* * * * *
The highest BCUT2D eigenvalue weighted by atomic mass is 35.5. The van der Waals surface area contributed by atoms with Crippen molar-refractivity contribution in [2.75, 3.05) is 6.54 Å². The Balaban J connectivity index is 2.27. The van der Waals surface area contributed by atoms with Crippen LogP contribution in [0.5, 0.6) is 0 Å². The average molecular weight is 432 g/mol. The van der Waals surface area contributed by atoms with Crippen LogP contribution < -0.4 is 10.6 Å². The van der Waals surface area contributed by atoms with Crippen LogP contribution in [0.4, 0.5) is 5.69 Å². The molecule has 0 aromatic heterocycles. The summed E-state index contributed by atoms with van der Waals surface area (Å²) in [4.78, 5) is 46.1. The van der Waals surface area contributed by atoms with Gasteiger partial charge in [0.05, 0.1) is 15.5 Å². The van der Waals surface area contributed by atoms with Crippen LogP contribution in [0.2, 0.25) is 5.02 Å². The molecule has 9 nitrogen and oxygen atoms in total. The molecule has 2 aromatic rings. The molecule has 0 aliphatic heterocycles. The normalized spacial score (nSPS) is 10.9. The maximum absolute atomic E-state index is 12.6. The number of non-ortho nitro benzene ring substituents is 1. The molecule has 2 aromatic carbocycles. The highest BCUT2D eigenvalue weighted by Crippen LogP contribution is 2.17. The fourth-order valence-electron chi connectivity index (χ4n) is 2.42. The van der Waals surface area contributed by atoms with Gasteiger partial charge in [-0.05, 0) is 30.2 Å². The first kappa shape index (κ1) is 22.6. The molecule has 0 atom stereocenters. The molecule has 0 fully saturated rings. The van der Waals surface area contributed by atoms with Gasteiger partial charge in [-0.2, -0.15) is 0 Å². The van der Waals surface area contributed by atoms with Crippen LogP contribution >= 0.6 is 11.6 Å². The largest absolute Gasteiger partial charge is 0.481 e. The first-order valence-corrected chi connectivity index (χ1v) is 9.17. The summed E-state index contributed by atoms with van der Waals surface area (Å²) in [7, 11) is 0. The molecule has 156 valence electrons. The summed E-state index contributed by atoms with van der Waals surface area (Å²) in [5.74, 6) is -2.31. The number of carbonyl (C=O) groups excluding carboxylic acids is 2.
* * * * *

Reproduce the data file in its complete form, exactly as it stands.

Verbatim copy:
The highest BCUT2D eigenvalue weighted by atomic mass is 35.5. The van der Waals surface area contributed by atoms with Crippen molar-refractivity contribution in [2.75, 3.05) is 6.54 Å². The Balaban J connectivity index is 2.27. The van der Waals surface area contributed by atoms with Crippen LogP contribution in [0.5, 0.6) is 0 Å². The average molecular weight is 432 g/mol. The van der Waals surface area contributed by atoms with Crippen LogP contribution < -0.4 is 10.6 Å². The van der Waals surface area contributed by atoms with Crippen LogP contribution in [0.4, 0.5) is 5.69 Å². The molecule has 0 aromatic heterocycles. The summed E-state index contributed by atoms with van der Waals surface area (Å²) in [4.78, 5) is 46.1. The van der Waals surface area contributed by atoms with Gasteiger partial charge in [0.05, 0.1) is 15.5 Å². The van der Waals surface area contributed by atoms with Crippen LogP contribution in [0.2, 0.25) is 5.02 Å². The molecule has 9 nitrogen and oxygen atoms in total. The molecule has 2 aromatic rings. The molecule has 0 aliphatic heterocycles. The normalized spacial score (nSPS) is 10.9. The maximum absolute atomic E-state index is 12.6. The number of non-ortho nitro benzene ring substituents is 1. The molecule has 2 aromatic carbocycles. The highest BCUT2D eigenvalue weighted by Crippen LogP contribution is 2.17. The fourth-order valence-electron chi connectivity index (χ4n) is 2.42. The van der Waals surface area contributed by atoms with Gasteiger partial charge in [-0.05, 0) is 30.2 Å². The first kappa shape index (κ1) is 22.6. The molecule has 0 atom stereocenters. The molecule has 0 fully saturated rings. The van der Waals surface area contributed by atoms with Gasteiger partial charge in [-0.2, -0.15) is 0 Å². The van der Waals surface area contributed by atoms with Crippen LogP contribution >= 0.6 is 11.6 Å². The largest absolute Gasteiger partial charge is 0.481 e. The first-order valence-corrected chi connectivity index (χ1v) is 9.17. The summed E-state index contributed by atoms with van der Waals surface area (Å²) in [7, 11) is 0. The molecule has 156 valence electrons. The summed E-state index contributed by atoms with van der Waals surface area (Å²) in [5.74, 6) is -2.31. The number of carbonyl (C=O) groups excluding carboxylic acids is 2.